One can hope that this has changed since that video was made but I seriously doubt it. And with such ignorance prevailing, is it any wonder that so many can be misled about “climate change” and convinced that the CO2 concentration in the atmosphere is the “control knob” of that climate.

My niece, who is about to get her Ph.d in some esoteric field in Geology and who does have a far better than average understanding of Natural History and Earth Sciences believes in the all powerful CO2.

toorightmate
Reply to  rah
October 1, 2022 7:19 am

Do not despair. Your niece has come from a more brain-washed secondary/tertiary education period than Adolf could ever have imagined.
She’ll come good, particularly as she progresses in geology.

Reply to  rah
October 1, 2022 8:29 am

Our education system is being destroyed. It’s traceable to the work of C.P. Snow on the two cultures. The humanities have been eroding the importance of knowledge of how the natural world works for more than a half-century.

Reply to  rah
October 1, 2022 8:57 am

The eccentricity varies significantly over the last 800,000 years by a factor of about 5. It’s how much it varies over about 10,000 years that matters. The precession half-cycle sets that timescale, but that half-cycle is not fixed. You can show that the percentage change in insolation between minima and maxima is approximately equal to two times the sum of the eccentricities associated with the orbits at the insolation minimum and maximum. That turns out to be a significant effect.

Discounting eccentricity is a colossal mistake!

Pat Frank
Reply to  rah
October 1, 2022 9:17 am

Send your niece the link to Propagation of Error and the Reliability of Global Air Temperature Projections, rah.
The analysis hasn’t been falsified. Or even competently challenged. Tell her that if she can’t refute it, then she’ll have to agree that climate models have no predictive value.

No climate models bugling alarm, no evidence that CO₂ is doing anything.

Then she’ll come to understand that the IPCC is run by incompetents and ideologues.

DHR
Reply to  rah
October 1, 2022 10:02 am

Re. CO2, perhaps your niece is an impoverished student and simply needs the money. That’s how it’s done these days.

rah
Reply to  DHR
October 1, 2022 10:50 am

She owns a house and has two others students as boarders to help pay the mortgage.

mkelly
Reply to  rah
October 1, 2022 1:59 pm

Send her the attached table and ask why there is only one value for energy input for dry air at various temperatures. According to the climate guys and mention here on this site that the CO2 Infrared combination account for maybe 4 C of the GHE. If that were true there would need to be two columns in the tables for dry air and CO2. One column when IR present and one when no IR.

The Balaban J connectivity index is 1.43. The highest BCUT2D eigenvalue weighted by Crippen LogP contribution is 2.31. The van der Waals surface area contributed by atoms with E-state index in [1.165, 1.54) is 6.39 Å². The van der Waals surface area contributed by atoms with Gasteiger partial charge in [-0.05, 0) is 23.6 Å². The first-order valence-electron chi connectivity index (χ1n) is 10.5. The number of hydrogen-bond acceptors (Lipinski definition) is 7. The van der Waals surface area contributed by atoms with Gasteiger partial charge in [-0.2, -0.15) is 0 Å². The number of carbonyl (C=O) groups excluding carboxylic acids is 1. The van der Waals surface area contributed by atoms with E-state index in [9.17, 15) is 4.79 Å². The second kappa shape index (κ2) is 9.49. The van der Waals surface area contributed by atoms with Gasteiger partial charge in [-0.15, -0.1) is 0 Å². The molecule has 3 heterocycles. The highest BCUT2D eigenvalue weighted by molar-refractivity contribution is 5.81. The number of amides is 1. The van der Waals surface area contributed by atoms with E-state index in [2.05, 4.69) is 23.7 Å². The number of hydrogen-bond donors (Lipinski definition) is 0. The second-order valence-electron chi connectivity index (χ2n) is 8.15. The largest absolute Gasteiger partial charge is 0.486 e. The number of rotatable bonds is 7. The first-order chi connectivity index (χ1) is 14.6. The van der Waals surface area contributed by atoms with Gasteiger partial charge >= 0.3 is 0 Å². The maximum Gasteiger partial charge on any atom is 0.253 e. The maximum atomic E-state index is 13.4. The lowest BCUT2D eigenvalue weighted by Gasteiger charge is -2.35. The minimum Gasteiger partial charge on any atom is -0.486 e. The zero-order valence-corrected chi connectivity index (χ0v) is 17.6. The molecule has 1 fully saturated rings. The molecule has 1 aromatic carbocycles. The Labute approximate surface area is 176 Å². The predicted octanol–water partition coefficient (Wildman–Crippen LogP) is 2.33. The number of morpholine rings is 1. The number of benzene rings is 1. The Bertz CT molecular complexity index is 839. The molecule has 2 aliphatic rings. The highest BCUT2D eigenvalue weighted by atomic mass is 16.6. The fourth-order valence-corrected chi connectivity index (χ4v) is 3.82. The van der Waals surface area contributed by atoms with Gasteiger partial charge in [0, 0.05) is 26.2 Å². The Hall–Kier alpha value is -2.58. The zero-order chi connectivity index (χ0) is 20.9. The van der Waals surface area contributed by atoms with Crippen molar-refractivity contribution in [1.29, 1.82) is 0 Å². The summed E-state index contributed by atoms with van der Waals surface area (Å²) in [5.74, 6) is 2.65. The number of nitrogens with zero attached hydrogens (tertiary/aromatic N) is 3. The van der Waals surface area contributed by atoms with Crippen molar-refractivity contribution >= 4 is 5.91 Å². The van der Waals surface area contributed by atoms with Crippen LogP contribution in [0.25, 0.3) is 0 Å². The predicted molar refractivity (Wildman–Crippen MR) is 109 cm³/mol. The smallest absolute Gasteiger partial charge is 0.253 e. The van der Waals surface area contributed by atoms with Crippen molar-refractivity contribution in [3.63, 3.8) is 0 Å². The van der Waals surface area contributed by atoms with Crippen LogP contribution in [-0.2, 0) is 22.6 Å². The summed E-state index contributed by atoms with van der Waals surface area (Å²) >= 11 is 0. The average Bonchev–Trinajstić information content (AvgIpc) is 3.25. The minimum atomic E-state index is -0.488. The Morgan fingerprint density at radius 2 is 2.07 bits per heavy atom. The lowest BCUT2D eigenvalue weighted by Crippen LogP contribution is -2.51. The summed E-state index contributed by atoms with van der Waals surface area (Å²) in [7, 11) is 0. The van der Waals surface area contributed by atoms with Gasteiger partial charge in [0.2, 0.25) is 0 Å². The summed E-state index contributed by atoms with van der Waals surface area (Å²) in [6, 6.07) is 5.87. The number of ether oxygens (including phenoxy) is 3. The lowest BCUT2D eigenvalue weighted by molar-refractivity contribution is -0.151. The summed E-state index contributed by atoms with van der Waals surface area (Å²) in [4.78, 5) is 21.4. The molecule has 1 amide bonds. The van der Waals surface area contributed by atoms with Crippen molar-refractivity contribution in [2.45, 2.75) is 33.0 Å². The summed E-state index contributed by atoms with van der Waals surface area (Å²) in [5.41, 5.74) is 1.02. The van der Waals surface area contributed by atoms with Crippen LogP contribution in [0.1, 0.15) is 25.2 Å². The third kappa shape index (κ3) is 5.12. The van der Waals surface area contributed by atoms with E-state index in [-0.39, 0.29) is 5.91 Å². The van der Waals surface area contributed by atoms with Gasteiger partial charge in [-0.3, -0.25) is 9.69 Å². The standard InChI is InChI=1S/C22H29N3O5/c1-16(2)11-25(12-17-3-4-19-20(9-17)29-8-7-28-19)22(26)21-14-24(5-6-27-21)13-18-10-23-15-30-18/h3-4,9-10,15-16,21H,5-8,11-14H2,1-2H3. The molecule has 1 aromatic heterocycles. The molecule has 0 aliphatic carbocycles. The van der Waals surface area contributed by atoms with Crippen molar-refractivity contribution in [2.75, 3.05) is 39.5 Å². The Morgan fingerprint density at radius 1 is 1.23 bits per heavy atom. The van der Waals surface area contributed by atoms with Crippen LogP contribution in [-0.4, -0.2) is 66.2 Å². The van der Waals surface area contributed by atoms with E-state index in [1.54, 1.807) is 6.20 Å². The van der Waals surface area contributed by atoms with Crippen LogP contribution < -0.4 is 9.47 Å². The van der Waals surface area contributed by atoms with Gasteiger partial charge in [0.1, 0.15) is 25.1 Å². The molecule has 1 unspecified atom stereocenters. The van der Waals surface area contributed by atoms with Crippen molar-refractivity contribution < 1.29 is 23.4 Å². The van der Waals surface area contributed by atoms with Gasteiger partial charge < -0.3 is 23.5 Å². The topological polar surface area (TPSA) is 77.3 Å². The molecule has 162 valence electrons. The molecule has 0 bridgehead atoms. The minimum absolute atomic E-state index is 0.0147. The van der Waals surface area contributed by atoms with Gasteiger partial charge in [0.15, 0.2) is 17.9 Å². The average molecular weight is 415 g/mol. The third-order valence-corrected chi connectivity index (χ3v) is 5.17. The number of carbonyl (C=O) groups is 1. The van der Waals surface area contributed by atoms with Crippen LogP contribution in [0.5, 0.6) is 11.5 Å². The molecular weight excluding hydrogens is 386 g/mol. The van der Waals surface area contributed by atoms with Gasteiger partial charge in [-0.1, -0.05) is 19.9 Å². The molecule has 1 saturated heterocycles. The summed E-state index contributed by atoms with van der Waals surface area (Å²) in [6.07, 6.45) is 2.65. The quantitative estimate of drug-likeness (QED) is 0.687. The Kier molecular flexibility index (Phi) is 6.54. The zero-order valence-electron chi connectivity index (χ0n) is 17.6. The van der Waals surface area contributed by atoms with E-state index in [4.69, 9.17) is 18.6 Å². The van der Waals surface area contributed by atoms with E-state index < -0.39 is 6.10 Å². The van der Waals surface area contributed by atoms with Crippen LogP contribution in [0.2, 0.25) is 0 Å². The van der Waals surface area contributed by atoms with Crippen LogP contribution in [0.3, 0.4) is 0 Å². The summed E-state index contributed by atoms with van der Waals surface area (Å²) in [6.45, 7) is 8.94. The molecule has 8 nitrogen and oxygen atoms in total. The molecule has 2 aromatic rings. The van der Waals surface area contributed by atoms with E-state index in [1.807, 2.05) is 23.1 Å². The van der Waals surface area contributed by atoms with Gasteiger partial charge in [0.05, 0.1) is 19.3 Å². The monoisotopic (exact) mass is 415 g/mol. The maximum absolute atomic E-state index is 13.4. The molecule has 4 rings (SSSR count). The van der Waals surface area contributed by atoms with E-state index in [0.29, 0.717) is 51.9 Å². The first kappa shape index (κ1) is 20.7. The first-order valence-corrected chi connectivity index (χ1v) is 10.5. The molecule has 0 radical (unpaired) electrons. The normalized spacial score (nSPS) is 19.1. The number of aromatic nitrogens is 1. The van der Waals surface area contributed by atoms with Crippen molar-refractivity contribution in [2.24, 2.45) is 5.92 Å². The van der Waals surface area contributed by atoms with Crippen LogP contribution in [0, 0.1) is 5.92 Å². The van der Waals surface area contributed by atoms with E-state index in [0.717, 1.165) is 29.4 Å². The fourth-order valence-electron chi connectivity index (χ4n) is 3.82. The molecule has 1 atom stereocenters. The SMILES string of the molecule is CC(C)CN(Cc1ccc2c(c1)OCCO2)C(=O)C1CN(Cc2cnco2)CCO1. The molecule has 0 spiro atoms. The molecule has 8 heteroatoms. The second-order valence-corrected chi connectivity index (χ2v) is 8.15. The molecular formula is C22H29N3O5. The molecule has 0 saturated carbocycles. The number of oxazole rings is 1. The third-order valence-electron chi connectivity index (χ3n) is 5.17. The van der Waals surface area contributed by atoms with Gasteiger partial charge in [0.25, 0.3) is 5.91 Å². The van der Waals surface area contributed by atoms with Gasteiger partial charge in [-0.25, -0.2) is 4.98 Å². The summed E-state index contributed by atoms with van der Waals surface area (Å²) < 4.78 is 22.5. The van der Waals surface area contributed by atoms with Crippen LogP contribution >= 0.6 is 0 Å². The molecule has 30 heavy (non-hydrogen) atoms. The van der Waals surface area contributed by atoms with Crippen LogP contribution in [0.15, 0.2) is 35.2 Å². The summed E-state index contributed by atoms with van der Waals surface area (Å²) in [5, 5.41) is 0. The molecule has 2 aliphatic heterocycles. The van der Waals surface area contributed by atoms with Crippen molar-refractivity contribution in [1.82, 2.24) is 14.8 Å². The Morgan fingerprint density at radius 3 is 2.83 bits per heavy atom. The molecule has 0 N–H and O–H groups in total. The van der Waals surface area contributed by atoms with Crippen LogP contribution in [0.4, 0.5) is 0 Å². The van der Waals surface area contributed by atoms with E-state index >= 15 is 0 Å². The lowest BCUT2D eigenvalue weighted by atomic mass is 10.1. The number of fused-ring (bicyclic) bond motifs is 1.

mkelly
Reply to  mkelly
October 1, 2022 2:03 pm

Forgot the table.

9D7E6583-4FB4-4361-A293-1C4C1A36CF96.jpeg
Gary Pearse
Reply to  rah
October 1, 2022 9:08 pm

“…even at its maximum extent. But the dismal state of instruction and base knowledge in natural science is so poor that many, apparently even some, if not many, of those graduating from what are considered the best schools, believe that eccentricity of the earths orbit is the reason for the seasons.”

Yes, I’m convinced we have to abandon even what were once great schools and simply create new ones with very high entry standards and quality professors that the fallen greats will have to compete with for good students. The lefty damage done can’t be fixed by direct means.

The Poison Ivy League, and Collapsed Oxbridge types would have to cut Wifty-Poofty information-free faculties and clean out the incompetents in the faculties they keep. Science asterisked PhDs would have to requalify (take in depth scientific method studies, code of ethics,… to certify as BScs and go into real further study if they can.) Maybe hire Japanese PhDs as a bridging strategy.

toorightmate
October 1, 2022 7:17 am

John P,
Thank you for that precise – most appreciated.
I just marvel at the brilliance of the man in an era before ultra-accuracy of measurements and super computers for the grunt work.

Andy Espersen
October 1, 2022 7:27 am

Thank you, John Parmentola – how absolutely fascinating.

(I could not help noticing, though, you never mentioned CO2 as a factor!)

Rod Evans
Reply to  Andy Espersen
October 1, 2022 8:55 am

LoL and he didn’t mention CH4 either!! 🙂

Steve Case
Reply to  Rod Evans
October 1, 2022 1:53 pm

Not to mention N2O

The global warming Potential Numbers for farts and laughing gas is one giant work of art when it comes to misdirection by abusing arithmetic.